307. Poor power quality makes cooker switch itself on
Typically, regular voltage quality spot checks are made throughout a local distribution system with additional measurements taken when a customer asks; is there a voltage problem? Indeed, this was the initial question that prompted an investigation into the cause of a modern electric cooker switching itself on.
Initial discussions between the local Distribution Network Operator (DNO) and customer revealed that this phenomenon first took place at Easter, then July and was experienced repeatedly throughout the summer months. However, the problem did not then re-occur until late September.
Standard voltage quality analysis – to BS EN 50160 ‘Characteristics of voltage supply in public electric power supply networks’ – simply showed an increased level of flicker, only slightly above normal levels. However, investigations did reveal that a cable-car was located some distance away from the residential area. This cable-car comprised a double lift installation, having a 65kW lift with slipring motor compensated with 20kVAr capacitor power, as well as a 75kW lift with a B6-circuit rectifier drive. Although electrically distant from the local distribution substation, the cable-car was supplied from the substation by a two-core 2´95mm2 copper cable, approximately 400m long.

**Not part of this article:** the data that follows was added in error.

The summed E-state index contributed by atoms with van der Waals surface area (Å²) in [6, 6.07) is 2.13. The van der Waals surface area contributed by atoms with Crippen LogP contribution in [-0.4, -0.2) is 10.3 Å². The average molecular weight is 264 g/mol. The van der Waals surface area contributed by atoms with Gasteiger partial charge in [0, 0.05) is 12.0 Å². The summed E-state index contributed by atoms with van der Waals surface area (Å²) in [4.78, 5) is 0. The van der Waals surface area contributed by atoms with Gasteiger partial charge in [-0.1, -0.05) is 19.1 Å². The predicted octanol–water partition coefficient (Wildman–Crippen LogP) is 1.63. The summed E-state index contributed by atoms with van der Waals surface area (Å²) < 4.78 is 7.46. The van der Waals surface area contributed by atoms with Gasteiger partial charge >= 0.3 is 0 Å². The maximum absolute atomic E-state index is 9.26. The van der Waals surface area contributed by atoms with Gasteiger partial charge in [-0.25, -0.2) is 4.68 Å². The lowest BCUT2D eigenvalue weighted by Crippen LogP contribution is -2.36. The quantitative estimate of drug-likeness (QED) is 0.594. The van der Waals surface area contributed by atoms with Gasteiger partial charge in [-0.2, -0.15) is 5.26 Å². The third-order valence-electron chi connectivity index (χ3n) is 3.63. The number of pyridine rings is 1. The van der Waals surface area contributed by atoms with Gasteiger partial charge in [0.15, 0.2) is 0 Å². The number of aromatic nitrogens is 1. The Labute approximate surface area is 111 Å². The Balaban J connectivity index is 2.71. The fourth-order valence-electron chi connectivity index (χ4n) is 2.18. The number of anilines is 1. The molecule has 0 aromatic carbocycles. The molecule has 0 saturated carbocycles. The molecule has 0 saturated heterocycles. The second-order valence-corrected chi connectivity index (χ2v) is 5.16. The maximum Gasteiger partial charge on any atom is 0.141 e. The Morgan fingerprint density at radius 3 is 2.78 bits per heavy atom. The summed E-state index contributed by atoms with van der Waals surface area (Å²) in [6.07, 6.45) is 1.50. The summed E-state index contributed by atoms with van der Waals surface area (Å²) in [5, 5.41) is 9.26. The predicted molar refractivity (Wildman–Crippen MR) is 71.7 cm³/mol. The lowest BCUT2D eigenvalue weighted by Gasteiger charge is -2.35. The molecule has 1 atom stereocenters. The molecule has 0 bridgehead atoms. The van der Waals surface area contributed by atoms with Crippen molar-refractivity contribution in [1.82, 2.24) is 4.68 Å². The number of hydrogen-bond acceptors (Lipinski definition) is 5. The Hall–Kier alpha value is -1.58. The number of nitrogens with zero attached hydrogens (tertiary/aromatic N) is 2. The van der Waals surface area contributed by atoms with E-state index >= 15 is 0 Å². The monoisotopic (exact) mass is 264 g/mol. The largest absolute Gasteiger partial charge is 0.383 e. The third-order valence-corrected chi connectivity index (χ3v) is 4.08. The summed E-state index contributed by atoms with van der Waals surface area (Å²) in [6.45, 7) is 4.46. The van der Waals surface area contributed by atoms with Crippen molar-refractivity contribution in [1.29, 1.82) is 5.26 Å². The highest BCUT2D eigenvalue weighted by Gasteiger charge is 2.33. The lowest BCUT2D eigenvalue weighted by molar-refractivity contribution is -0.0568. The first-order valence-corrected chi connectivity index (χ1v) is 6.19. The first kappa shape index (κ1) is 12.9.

Further investigations indicated that the oven malfunction seemed to coincide with periods of increased cable car use, normally at peak periods in the summer. A half-day network analysis at the lift equipment connection point in the local distribution system was carried out. Oscillograms were captured when the envelope trigger or transient level trigger varied by 20% of the voltage fundamental peak, or at least 65V between the cable and earth. Results showed that these limits were exceeded by a factor of two, by commutation spikes caused by the operation of the B-6 rectifier drive of the 75kW lift when it was the only lift in use.